More Major Companies Developing Employee Wellness Plans
> 2/16/2007 3:18:06 PM

It seems as if no one can escape the ever-increasing burdens of the United States' health care system. A growing number of business leaders have taken aggressive action to counter the costs of corporate insurance plans by embracing the idea of "wellness programs" either suggested or required for all employees. In some of the most extreme cases, employees have been laid off due to a refusal to move their health habits into line with the company model. 

The concept is not new, and the logic behind it is appealing. By offering employees  health and weight-loss incentives including competitive prizes and cash bonuses, designing corporate workout facilities, and conducting related surveys and physical exams throughout each year, companies look to groom workers who will be less likely to incur sizable health care bills, thereby saving money and extending their own life expectancies. In the past, however, such programs were exclusively voluntary. Never before have companies required universal membership at the risk of termination. Most have not taken this step, concerned about the possibility of legal action or employee dissatisfaction.

Tobacco is the largest area of contention, with some companies arguing that they should not be expected to pay the healthcare costs of employees whose continuous aherence to such unhealthy habits is tantamount to suicide. If a worker is a regular smoker, sharing in the universal knowlege that smoking severely heightens the risk of bronchitis, emphezema, lung cancer and early death, how can he or she expect an employer to pay for the related hospital stays and medical procedures that become inevitable with the passage of time? The question at hand is how far an employer can reach into the personal lives of its employees. If one wishes to indulge in patently unhealthy behaviors in the privacy of his or her home, does a company conceivably have the authority to punish this individual for quality of life violations? Companies have been experimenting with various formulas to minimize costs since employee health insurance plans became the norm as a kind of recruitment tool directly after the second World War. But increasing co-payments and placing a larger share of the cost on the workers themselves has not led them to healthier lifestyles.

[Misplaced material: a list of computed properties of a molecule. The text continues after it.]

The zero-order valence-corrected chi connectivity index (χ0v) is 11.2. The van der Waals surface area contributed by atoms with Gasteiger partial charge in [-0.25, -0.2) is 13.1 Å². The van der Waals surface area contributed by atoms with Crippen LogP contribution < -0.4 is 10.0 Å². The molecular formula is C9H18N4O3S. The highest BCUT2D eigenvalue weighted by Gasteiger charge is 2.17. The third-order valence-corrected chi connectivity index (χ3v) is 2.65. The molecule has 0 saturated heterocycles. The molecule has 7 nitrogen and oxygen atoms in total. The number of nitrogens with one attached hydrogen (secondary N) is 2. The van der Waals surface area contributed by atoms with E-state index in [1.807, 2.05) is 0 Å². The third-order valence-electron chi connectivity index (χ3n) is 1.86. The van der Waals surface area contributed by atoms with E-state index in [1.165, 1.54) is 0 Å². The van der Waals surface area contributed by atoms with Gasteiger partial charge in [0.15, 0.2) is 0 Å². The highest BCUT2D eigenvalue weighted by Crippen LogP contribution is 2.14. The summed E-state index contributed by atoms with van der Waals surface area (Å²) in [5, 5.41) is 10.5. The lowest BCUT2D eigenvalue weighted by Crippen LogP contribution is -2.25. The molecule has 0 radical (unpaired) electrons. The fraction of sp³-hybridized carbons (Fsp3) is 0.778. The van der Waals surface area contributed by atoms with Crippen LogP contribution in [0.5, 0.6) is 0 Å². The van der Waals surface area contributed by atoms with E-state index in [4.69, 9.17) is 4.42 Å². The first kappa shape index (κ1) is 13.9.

In one high-profile case, an employee of the international Scotts lawn care company, fired after two weeks because he identified himself as a smoker, has begun litigation against his former employer, alleging discrimination. This worker was terminated before he had time to enroll in the company's health care plan or begin their smoking cessation program. His superiors obviously thought his membership in the company was not worth the investment that would theoretically be required to treat future tobacco-related health problems.

As the market for wellness programs expands, we see a rise in the number of companies that specialize in providing comprehensive plans for employees And it's very understandable for bosses, especially those at large international companies with thousands of employees, to work toward reducing overall health care costs, but the Scotts case makes clear that they need to tread lightly when health standards influence job status - it seems particularly unfair to fire employees who have either been slowly working toward a better state of physical and mental health (it can be a very gradual and frustrating process) or haven't even had the chance to start.

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